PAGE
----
This article is from the Mar./Apr. 1986 AFRMA Rat & Mouse Tales news-magazine.
By Ivan Golakoff, Administrative Assistant & Educational Director,
Animal Care and Education Center, Rancho Santa Fe, CA
Pheromones are a type of triggering chemical secreted by many mammals which alter or affect a recipient animal’s hormonal state. They often trigger behavioral actions in surrounding animals and have a strong implication in controlling sexual behavior in mammals.
Studies done by Parkes and Bruce in 1961 and Bronson in 1971, show the strong affect hormones have on the estrus cycle of female mice. Tests done on Mus musculus or laboratory mice show that when mice are kept in large groups, some individuals become anestrus.
When kept in small groups, some mice developed pseudo pregnancies through continued secretions of the corpus luteum in the absence of fertilization.
The anestrus condition can also be induced by removing the female’s olfactory bulbs.
It has been found that adding one or more males to a group of females will produce a regular and shorter estrus cycle.
Marsden and Bronson (1964) also showed that when male urine was added to the female nares, it produced the same effect. Whitten, Bronson, and Greenstein (1968) also showed that female mice caged downwind from male mice, developed synchronized estrus cycling. Females that were caged upwind in fact tended to not show any such signs and some even became anestrus.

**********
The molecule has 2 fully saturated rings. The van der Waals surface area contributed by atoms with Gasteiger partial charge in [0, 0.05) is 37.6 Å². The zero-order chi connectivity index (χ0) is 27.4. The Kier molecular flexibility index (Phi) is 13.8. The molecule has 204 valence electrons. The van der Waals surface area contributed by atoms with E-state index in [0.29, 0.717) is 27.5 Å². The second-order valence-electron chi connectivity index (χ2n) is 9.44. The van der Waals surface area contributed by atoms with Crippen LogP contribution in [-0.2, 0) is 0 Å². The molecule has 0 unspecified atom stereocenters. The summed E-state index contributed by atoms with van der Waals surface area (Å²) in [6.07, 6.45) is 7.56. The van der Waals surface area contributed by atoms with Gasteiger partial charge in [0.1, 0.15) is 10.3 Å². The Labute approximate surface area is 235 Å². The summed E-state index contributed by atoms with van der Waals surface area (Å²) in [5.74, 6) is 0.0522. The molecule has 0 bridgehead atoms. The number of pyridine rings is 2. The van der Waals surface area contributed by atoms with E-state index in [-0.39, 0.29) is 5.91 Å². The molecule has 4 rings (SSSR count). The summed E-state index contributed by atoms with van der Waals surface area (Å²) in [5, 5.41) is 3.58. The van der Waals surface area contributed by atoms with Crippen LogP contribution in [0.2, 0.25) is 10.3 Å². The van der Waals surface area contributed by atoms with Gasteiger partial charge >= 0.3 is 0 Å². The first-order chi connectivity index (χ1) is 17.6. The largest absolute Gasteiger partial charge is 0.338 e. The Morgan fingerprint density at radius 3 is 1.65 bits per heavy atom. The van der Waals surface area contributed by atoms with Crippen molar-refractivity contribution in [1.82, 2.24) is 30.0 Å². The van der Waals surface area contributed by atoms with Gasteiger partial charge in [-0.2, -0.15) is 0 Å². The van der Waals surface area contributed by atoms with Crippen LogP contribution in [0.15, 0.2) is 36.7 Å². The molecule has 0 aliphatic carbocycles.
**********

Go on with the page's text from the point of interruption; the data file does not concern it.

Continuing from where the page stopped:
Another affect of pheromones on mice can be noticed in the physiology of reproduction. Tests show that a pregnancy can be blocked if a newly impregnated female is exposed to a male other then her mate. Estrus will usually resume within a week. This same effect can be seen by just exposing the female to the urine of the alien male.
As can be seen, pheromones can be a powerful stimulus for behavior and must be considered when breeding mice.
Reference: Smith. The Behavior of Communicating. Harvard Press, 1977. (An excellent book)